Brutalism’s heroic ugliness


Orange County Government Service Center. (Park Pasnik/The Monacelli Press)

Hats off to Jo-Anne Peck for sending to TradArch this amazing article, “In Memoriam: Important Buildings We Lost in 2015,” by Kriston Capps, a staff writer for CityLab. Quoth Peck: “I don’t see any I would miss.”

Right on, Jo-Anne! I won’t miss any of them either, but neither will I miss this opportunity to guffaw at Capps’s slobbering attitudes toward Brutalism, the focus of this article and the branch of modern architecture in the ’60s and ’70s that exalted rough concrete (“béton brut” in French). The Penguin Dictionary of Architecture describes it as “handled with an overemphasis on big chunky members which collide ruthlessly.” Exactement!

Unloved Landmark

Orange County Government Service Center. (Mike Groll/AP)

But first, a news flash: The Orange County Government Service Center, the Brutalist building designed by Paul Rudolph in Goshen, N.Y., has been demolished. That’s what Capps says, and it’s (good) news to me. I suppose that what will be left of Rudolph after a planned “renovation” of the icon is so minimal that the heartthrobs of midcentury modern are downcast. My own heart does not go pitter-pat on their behalf.

Capps writes: “Even critics who reject Brutalism for more-or-less ideological reasons – namely the anti-intellectual charge that Heroic Concrete is ‘ugly’ – ought to see that Orange County bungled this one.”


New county building in Goshen. (CityLab)

Well, that’s me, and I cannot see it. Sure, Orange County has bungled this one – not by demolishing the Brutish building but by planning to replace it with something that’s even worse – worse not least because Goshenites can no longer blame their ridiculous forefathers but only themselves.

In the passage quoted above Capps uses the phrase “Heroic Concrete,” alluding (and linking) to a new book out that tries to claim that Brutalism is heroic, not ugly. Not ugly!? Only a degree in architecture can explain (if not justify) a denial that Brutalism is ugly. Of course it is ugly. Modernism wallows in the idea of ugliness just as it revels in its denial of the idea of beauty.

Capps links to “The Case for Calling Brutalism ‘Heroic’ Instead.” In this article, also for CityLab, Mark Byrnes interviews the authors of Heroic: Concrete Architecture and the New Boston, by Mark Byrnes. Leaving aside the basic asininity of his thesis, Byrnes proves with his photo selection that by choosing your shot and your angle carefully you can find beauty in almost anything. He does so (once) with a staircases at the Rudolph building in Goshen. But even if a modernist accidentally commits an act of beauty it does not mean that Brutalism is beautiful, let alone heroic. To ram down the municipal throat a building the public in Goshen hated even before it was built is not heroic. It is … brutal. QED.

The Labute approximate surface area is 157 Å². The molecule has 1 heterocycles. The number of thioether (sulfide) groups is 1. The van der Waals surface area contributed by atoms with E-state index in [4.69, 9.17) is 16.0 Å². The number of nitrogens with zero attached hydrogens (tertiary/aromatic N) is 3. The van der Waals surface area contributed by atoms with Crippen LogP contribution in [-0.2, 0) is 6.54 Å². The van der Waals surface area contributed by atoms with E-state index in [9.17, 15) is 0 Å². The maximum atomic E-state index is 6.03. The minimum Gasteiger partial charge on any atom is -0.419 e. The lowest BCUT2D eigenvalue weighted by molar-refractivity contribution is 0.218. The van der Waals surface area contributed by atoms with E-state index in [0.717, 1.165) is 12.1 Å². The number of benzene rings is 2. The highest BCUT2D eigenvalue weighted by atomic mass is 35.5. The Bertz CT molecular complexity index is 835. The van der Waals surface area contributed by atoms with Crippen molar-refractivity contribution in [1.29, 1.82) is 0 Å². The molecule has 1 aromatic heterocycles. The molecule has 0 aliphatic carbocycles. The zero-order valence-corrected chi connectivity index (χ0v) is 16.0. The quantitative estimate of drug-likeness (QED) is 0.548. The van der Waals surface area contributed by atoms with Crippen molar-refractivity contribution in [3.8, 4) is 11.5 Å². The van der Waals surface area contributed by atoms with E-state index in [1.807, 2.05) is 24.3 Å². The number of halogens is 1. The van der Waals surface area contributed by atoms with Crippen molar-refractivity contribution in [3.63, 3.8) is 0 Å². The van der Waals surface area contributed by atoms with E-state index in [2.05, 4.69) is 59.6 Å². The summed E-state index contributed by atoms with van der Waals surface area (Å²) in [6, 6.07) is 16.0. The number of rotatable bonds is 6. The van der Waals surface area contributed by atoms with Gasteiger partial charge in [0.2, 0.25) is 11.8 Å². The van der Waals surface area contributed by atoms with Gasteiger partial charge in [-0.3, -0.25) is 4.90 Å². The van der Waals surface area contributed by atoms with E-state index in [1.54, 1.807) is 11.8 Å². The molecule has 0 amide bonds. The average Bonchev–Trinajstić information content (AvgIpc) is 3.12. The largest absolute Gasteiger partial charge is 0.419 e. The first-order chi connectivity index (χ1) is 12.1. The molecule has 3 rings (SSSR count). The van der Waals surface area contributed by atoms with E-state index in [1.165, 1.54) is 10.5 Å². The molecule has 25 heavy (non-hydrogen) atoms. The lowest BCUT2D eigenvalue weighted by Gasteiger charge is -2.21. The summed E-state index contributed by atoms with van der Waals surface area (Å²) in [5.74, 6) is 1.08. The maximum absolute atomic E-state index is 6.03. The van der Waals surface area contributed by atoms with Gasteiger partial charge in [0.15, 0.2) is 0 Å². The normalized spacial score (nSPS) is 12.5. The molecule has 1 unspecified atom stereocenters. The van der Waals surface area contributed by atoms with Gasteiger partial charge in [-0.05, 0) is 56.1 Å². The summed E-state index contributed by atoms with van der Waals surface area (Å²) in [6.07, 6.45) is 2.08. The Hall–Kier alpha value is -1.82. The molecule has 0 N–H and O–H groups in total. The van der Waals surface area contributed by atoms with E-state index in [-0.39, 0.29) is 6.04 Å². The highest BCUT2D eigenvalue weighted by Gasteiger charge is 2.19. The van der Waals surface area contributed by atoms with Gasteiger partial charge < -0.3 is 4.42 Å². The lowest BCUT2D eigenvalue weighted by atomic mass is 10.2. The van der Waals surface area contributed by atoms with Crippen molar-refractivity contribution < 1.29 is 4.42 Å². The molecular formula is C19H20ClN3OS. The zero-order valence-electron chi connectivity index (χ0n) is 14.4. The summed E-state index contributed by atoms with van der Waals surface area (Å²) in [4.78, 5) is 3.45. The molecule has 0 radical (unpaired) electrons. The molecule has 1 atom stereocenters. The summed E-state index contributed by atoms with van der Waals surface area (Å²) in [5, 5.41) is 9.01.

There is a lot of inanity in that piece, but genuine inanity masquerading as deep think is fun, so go read it. Capps’s article lists several other brutes razed this year, none that anyone is likely to honestly miss. By the way, I have used with this post the two most alluring photos from Capps’s piece. Compared to most Brutalism, they are the Mona Lisa.


Staircase in Orange County building. (Mark Pasnik/Monacelli Press)

About David Brussat

This blog was begun in 2009 as a feature of the Providence Journal, where I was on the editorial board and wrote a weekly column of architecture criticism for three decades. Architecture Here and There fights the style wars for classical architecture and against modern architecture, no holds barred. History Press asked me to write and in August 2017 published my first book, "Lost Providence." I am now writing my second book. My freelance writing on architecture and other topics addresses issues of design and culture locally and globally. I am a member of the board of the New England chapter of the Institute of Classical Architecture & Art, which bestowed an Arthur Ross Award on me in 2002. I work from Providence, R.I., where I live with my wife Victoria, my son Billy and our cat Gato. If you would like to employ my writing and editing to improve your work, please email me at my consultancy,, or call 401.351.0457. Testimonial: "Your work is so wonderful - you now enter my mind and write what I would have written." - Nikos Salingaros, mathematician at the University of Texas, architectural theorist and author of many books.
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